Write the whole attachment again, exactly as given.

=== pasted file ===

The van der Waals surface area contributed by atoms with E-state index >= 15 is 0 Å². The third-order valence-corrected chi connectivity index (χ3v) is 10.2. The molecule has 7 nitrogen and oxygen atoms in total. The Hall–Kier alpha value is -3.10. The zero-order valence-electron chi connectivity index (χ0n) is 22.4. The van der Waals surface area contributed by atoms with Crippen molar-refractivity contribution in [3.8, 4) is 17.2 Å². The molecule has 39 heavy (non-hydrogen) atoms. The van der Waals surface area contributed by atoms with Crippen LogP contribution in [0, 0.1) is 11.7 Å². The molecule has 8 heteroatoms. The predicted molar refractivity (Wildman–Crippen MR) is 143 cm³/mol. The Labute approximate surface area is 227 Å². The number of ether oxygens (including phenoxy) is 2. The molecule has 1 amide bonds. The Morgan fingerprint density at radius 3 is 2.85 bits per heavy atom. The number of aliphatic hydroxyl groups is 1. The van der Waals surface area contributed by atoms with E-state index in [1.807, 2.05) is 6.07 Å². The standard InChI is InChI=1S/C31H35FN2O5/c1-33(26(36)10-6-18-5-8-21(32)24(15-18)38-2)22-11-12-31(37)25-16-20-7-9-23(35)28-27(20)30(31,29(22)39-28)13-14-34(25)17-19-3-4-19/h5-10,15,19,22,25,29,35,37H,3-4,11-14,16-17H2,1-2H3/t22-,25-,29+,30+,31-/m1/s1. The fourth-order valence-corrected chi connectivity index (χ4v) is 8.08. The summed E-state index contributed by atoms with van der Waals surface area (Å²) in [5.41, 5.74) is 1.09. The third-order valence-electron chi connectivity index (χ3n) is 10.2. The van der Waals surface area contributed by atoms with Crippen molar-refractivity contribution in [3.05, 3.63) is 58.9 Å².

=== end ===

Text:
The van der Waals surface area contributed by atoms with E-state index >= 15 is 0 Å². The third-order valence-corrected chi connectivity index (χ3v) is 10.2. The molecule has 7 nitrogen and oxygen atoms in total. The Hall–Kier alpha value is -3.10. The zero-order valence-electron chi connectivity index (χ0n) is 22.4. The van der Waals surface area contributed by atoms with Crippen molar-refractivity contribution in [3.8, 4) is 17.2 Å². The molecule has 39 heavy (non-hydrogen) atoms. The van der Waals surface area contributed by atoms with Crippen LogP contribution in [0, 0.1) is 11.7 Å². The molecule has 8 heteroatoms. The predicted molar refractivity (Wildman–Crippen MR) is 143 cm³/mol. The Labute approximate surface area is 227 Å². The number of ether oxygens (including phenoxy) is 2. The molecule has 1 amide bonds. The Morgan fingerprint density at radius 3 is 2.85 bits per heavy atom. The number of aliphatic hydroxyl groups is 1. The van der Waals surface area contributed by atoms with E-state index in [1.807, 2.05) is 6.07 Å². The standard InChI is InChI=1S/C31H35FN2O5/c1-33(26(36)10-6-18-5-8-21(32)24(15-18)38-2)22-11-12-31(37)25-16-20-7-9-23(35)28-27(20)30(31,29(22)39-28)13-14-34(25)17-19-3-4-19/h5-10,15,19,22,25,29,35,37H,3-4,11-14,16-17H2,1-2H3/t22-,25-,29+,30+,31-/m1/s1. The fourth-order valence-corrected chi connectivity index (χ4v) is 8.08. The summed E-state index contributed by atoms with van der Waals surface area (Å²) in [5.41, 5.74) is 1.09. The third-order valence-electron chi connectivity index (χ3n) is 10.2. The van der Waals surface area contributed by atoms with Crippen molar-refractivity contribution in [3.05, 3.63) is 58.9 Å².